The Penguin Book of Christmas Stories

This edition printed in:

A calico tabby and a bird statue sit on pages that read The Penguin Book of Christmas Stories.

The Great In-Between Time

So, Christmas has just ended and now it’s the great in-between time between Christmas and New Year’s. I have a lot of books to add to my library and a lot of reading I want to do. Myself and my lovely spouse are looking ahead to goals and projects for next year, hoping that it will be the one where we finally learn how the perfect the work-life balance we need. However, it’s still mostly the holiday season and we’re still watching Christmas movies and specials and playing altogether way too many video games.

A book with a cover showing stark blue sky and snow sits on red tartan beside a statue bird.

I love Christmas, but this particular week also holds a special place in my heart because it’s full of so much hope and excitement for the future. There was a time when the future seemed hopeless and distant. Very far away. So it makes these days seem more magical and even more special, because I don’t feel that way any longer.

A claico tabby with big eyes leans on a tartan blanket.

I don’t know what next year will bring, but I know that there will be a lot of books and that my lovely spouse will be there to face any challenges alongside me.

Christmas Stories from Classic Authors

The Penguin Book of Christmas Stories sticks to a formula that’s pretty hard to get wrong. They take a theme and collect a bunch of stories from classic authors to compose an anthology. There are stories that you’ve probably heard of such as Dylan Thomas’ ‘A Child’s Christmas in Wales’, and Truman Capote’s ‘A Christmas Memory’. There are also stories that are less familiar such as Shirley Jackson’s ‘A Visit to the Bank’, which I really enjoyed. The stories are mostly quite short and they offer a delightful array of statements about the holiday season, what constitutes Christmas spirit, and the drama of family gatherings and parties.

A calico tabby looks past the camera. A blue book is behind her.

The collection covers so many aspects of Christmas that it feels like a complete festive feast with dessert, and though it took a big longer to read than The Ultimate Christmas Cracker, I got the same feeling of wanting to read it all in one sitting because I was enjoying it so much.

Not The Typical Collection

I will warn that there is a reason that I decided to discuss this collection after Christmas instead of before it. Though there are some stories that are funny or warm in tone, the majority of this collection explores darker themes. That doesn’t mean that the stories aren’t incredibly good, but it does mean that they can put a bit of a damper on a festive mood if you’re trying to preserve one. All the same, it was refreshing to have a Christmas story collection that was willing to explore the negative aspects of the holiday season.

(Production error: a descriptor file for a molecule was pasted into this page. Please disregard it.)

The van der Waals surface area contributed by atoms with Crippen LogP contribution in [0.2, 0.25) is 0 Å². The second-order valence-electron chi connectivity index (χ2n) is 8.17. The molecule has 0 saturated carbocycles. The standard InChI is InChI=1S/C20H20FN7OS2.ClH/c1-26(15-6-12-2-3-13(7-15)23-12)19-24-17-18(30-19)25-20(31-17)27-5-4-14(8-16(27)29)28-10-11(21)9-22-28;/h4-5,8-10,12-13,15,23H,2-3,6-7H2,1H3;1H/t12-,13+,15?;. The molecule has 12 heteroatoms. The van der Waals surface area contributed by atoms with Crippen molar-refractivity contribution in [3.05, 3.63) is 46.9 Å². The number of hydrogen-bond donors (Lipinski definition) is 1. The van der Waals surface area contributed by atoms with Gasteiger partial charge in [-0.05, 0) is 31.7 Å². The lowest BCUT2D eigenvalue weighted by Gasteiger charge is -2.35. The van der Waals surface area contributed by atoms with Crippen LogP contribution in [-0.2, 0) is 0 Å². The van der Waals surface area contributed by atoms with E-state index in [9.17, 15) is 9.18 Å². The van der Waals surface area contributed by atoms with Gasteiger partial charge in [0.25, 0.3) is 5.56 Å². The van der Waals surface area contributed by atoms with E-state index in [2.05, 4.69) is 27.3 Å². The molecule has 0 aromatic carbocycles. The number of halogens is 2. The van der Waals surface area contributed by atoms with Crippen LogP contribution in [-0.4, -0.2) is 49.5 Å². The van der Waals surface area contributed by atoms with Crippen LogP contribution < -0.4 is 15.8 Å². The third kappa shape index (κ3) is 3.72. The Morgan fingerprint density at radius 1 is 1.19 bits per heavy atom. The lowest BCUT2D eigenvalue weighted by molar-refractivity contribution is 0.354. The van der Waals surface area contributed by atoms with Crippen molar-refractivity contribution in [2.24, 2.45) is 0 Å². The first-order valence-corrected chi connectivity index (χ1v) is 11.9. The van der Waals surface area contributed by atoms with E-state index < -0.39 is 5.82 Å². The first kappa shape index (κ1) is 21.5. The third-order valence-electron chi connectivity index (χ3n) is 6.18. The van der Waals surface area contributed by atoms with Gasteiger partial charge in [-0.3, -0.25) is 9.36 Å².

For example, I admired Frank O’ Connor’s offering, ‘Christmas Morning’, but it centres around the end of childhood and belief in Santa Claus as the narrator realizes what is really going on with his own family and sees his parents for what they truly are. It’s a powerful story that I’ll remember forever, but at the same time, it’s a painful one and could be difficult to read right before the holidays.

A Comparison to the British Library Collections

I think the obvious comp titles for The Penguin Book of Christmas are the holiday collections from the British Library’s Tales of the Weird series – Spirits of the Season and Chill Tidings. The main difference is the obvious one. The later collections are composed of spooky stories that do have various tones, but have the common spookiness thread to tie them all together. Penguin relies on Christmas alone to tie together the stories, but sometimes that can feel like a bit of a thin connector. The tones are a bit more disparate and the subjects are a bit more varied.

The Penguin Book of Christmas Stories lies on a red tartan with a cat behind it.

The Penguin Book of Christmas Stories is also missing the formatting of the British Library. There are extensive notes on each author at the back of the book, but I wish they had made that information a bit more bite-sized and placed them at the front of each story. I think the context would have been as helpful as it always is, and also it would have given the reader a chance to breathe and re-focus before the next story. That could really be an asset in a book like this one.

Happy New Year!

I can’t believe that 2021 is over! It’s been a difficult year in a lot of ways, but I’ve been fortunate enough to have a lot of happy moments too.

The Penguin Book of Christmas stories sits beneath the glare of a tabby cat.

I’m not sure what I’m going to kick off the new year with in terms of blog posts, but I’ve got lots of books to choose from and I’m excited to spend the last few days of holidays organizing my library. I think shelving might have started to become a priority on the house improvement list for 2022!

The blue and white cover of the Penguing Book of Christmas Stories sits beside a bird holding an ornament.

I’ll close by wishing everyone a very Happy New Year and all the best in 2022!

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